Our shrinking houses

New-build houses in Britain are among the smallest in Europe. But that's not the real problem, says Merryn Somerset Webb.

How small is your house? My guess is you think it is too small. You probably also think it is very small relative to the houses people in other countries live in. If it's a new-build, you're probably right.

As Matthew Lynn notes, strict planning laws combined with some other factors (the difficulty developers have in financing infrastructure, for example) mean our new houses are among the smallest in the world, at an average of 76 sq m (818 sq ft). In Ireland, it's 88 sq m. Go to Spain, and it's 97 sq m. Cross to Denmark and you'll get an airy 137 sq m.

At first glance you will see another manifestation of the UK's great housing crisis. But it is more complicated than that. The size of households in the UK is falling fast. In 1961, an average of 3.1 people lived in every UK house. By last year, with 29% of houses occupied by singletons and 28% by child-free couples, that had fallen to just 2.3 people.

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What's more, the average UK house is clearly bigger than the average new-build. If you use the number Matthew gives for this 95.7 sq m things suddenly don't look so bad: everyone's got 41.6 sq m of space each.

Still, what we need are numbers we can compare across countries to see just how badly off we are. The best I can find come from the Royal Institution of Chartered Surveyors (RICS) and aren't particularly up to date (2002). But they give a sense of the problem with the idea that the UK offers much less living space than anywhere else in Europe.

On the RICS data, the average UK house (old and new) is 85.84 sq m. The average French house is only a bit bigger at 88.9 sq m, as is the average German house (87.88 sq m). The Spanish average is about the same size as the UK, and both the average Portuguese and Greek houses are rather smaller.

Look at space per person (dividing total floor space by average household size) and you find there isn't much difference. In the UK, we have 37.32 sq m each about the same as the Germans the Italians have 33.65 sq m, and the Spanish have 33 sq m.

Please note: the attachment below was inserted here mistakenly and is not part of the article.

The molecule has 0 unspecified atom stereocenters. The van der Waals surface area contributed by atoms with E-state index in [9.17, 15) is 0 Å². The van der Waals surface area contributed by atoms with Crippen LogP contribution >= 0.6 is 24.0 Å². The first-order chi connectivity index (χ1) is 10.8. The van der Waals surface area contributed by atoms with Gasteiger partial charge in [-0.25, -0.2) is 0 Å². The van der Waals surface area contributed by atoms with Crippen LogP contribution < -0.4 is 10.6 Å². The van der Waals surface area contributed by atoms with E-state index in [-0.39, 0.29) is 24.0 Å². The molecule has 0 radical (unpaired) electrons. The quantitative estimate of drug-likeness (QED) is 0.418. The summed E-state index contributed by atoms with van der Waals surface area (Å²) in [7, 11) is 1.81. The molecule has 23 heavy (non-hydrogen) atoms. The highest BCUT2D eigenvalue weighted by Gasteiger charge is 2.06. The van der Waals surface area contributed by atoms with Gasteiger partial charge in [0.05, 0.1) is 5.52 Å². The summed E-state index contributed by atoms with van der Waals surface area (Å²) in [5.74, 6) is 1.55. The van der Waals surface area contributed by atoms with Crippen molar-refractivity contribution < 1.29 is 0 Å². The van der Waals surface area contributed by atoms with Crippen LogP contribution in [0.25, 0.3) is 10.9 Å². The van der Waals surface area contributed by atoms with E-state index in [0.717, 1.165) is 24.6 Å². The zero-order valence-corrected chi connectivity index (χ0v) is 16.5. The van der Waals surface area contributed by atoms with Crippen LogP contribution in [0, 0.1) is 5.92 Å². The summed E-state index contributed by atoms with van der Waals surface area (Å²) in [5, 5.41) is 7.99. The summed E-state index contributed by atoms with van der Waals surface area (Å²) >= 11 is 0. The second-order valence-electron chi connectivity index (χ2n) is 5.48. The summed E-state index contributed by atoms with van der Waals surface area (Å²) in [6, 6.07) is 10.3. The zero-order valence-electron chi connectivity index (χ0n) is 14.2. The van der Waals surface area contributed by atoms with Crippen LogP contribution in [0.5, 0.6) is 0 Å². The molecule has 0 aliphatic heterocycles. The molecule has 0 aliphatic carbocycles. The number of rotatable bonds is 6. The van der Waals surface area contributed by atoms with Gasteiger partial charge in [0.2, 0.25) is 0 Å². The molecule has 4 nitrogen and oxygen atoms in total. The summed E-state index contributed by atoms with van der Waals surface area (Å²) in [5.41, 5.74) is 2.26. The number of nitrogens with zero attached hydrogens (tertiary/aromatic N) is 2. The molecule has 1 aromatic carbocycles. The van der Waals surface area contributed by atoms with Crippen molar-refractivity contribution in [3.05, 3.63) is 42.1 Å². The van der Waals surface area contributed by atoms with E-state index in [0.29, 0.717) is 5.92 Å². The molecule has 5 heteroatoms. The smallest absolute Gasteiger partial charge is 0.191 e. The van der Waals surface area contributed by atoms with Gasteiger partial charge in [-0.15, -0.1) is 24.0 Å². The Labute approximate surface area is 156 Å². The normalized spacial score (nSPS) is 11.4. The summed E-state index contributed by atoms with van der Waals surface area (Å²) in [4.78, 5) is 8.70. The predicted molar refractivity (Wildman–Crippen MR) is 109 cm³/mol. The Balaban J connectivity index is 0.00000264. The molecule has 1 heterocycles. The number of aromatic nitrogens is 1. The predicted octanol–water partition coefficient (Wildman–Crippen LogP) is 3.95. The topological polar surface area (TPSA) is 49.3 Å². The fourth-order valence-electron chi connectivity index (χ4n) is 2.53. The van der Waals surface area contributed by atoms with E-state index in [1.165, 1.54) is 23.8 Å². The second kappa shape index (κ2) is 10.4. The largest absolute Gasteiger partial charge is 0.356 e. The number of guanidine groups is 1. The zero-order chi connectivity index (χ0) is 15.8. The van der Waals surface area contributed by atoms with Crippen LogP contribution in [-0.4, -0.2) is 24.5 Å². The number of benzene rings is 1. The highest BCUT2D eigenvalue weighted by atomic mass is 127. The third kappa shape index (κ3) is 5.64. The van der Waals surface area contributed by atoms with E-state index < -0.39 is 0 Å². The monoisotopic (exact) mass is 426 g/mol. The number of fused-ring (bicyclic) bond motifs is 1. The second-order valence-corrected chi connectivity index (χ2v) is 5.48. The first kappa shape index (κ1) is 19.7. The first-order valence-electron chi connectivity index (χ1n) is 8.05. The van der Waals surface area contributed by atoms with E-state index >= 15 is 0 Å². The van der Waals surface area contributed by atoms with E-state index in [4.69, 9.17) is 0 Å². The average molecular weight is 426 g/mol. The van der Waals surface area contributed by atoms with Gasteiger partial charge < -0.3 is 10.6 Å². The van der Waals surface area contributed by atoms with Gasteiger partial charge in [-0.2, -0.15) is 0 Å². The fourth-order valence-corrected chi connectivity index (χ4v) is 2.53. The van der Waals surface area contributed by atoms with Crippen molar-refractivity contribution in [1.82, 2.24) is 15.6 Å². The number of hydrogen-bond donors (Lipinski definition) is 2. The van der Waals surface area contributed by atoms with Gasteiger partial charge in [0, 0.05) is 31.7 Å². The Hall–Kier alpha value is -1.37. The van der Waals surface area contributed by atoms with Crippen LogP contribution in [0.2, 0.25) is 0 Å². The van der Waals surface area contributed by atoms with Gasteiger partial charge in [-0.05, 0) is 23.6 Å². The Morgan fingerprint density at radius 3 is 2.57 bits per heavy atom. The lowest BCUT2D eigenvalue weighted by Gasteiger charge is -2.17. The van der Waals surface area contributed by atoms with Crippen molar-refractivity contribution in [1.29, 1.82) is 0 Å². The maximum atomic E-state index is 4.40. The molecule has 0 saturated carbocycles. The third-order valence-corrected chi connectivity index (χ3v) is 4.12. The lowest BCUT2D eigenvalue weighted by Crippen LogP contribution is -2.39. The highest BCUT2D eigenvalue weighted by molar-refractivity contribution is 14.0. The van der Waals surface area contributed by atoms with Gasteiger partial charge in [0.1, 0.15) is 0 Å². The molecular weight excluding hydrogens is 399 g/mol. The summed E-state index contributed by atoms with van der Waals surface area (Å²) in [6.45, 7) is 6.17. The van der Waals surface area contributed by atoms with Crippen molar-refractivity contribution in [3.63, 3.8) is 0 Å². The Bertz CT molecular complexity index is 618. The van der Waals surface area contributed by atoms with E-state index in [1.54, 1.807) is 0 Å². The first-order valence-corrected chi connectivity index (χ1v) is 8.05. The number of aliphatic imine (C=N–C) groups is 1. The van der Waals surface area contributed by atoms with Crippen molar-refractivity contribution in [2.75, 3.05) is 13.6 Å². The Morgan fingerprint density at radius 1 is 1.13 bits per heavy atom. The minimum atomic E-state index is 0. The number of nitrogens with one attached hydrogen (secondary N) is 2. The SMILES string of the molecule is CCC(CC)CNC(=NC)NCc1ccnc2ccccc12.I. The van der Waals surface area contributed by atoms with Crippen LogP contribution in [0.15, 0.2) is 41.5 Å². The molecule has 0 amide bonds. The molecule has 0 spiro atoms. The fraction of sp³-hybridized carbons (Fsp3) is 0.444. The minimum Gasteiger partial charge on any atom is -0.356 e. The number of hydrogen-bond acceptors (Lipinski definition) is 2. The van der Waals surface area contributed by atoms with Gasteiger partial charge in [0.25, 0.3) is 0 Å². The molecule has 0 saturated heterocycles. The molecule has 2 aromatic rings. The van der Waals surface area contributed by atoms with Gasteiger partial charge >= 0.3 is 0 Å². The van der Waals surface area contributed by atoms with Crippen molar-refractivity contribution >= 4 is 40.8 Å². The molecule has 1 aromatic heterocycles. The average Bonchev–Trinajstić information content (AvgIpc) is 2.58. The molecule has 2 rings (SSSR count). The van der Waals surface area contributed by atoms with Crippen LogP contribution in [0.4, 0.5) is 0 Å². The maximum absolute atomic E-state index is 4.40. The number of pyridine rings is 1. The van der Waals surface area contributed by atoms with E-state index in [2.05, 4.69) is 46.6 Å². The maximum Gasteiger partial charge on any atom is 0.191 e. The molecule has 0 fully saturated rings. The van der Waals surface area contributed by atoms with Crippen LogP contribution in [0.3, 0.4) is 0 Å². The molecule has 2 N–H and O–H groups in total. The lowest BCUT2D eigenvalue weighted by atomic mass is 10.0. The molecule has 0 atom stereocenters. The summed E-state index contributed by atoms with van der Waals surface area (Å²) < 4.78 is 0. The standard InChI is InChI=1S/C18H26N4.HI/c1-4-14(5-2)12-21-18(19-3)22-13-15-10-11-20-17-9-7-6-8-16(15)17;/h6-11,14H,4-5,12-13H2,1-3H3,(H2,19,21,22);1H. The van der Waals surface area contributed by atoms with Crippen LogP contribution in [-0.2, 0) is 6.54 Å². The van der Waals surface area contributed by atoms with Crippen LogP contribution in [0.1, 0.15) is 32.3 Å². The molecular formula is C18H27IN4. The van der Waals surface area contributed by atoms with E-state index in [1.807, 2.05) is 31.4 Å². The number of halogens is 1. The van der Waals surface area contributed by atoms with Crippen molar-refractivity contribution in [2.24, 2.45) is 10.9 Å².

Look at it like this and there isn't much to complain about. Our problem is not the size of our houses on average, it's the way we share them out too many older, single people in the bigger ones, and too many families in the smaller ones, something encouraged by our capital gains tax regime.

Everyone in the UK buys as big a house as possible and stays in it whether they need it or not, because it's the only way to make leveraged tax-free gains.

This is not to make light of Matthew's point. Our new houses are generally small and nasty in a way that new houses in the rest of Europe aren't houses are getting bigger pretty much everywhere except for here and in Sweden.

It's just to say that the problem is as much in the distribution of bigger, older houses as in the mean building size of new ones. Something for the new housing minister to think about.

Merryn Somerset Webb

Merryn Somerset Webb started her career in Tokyo at public broadcaster NHK before becoming a Japanese equity broker at what was then Warburgs. She went on to work at SBC and UBS without moving from her desk in Kamiyacho (it was the age of mergers).

After five years in Japan she returned to work in the UK at Paribas. This soon became BNP Paribas. Again, no desk move was required. On leaving the City, Merryn helped The Week magazine with its City pages before becoming the launch editor of MoneyWeek in 2000 and taking on columns first in the Sunday Times and then in 2009 in the Financial Times

Twenty years on, MoneyWeek is the best-selling financial magazine in the UK. Merryn was its Editor in Chief until 2022. She is now a senior columnist at Bloomberg and host of the Merryn Talks Money podcast -  but still writes for Moneyweek monthly. 

Merryn is also is a non executive director of two investment trusts – BlackRock Throgmorton, and the Murray Income Investment Trust.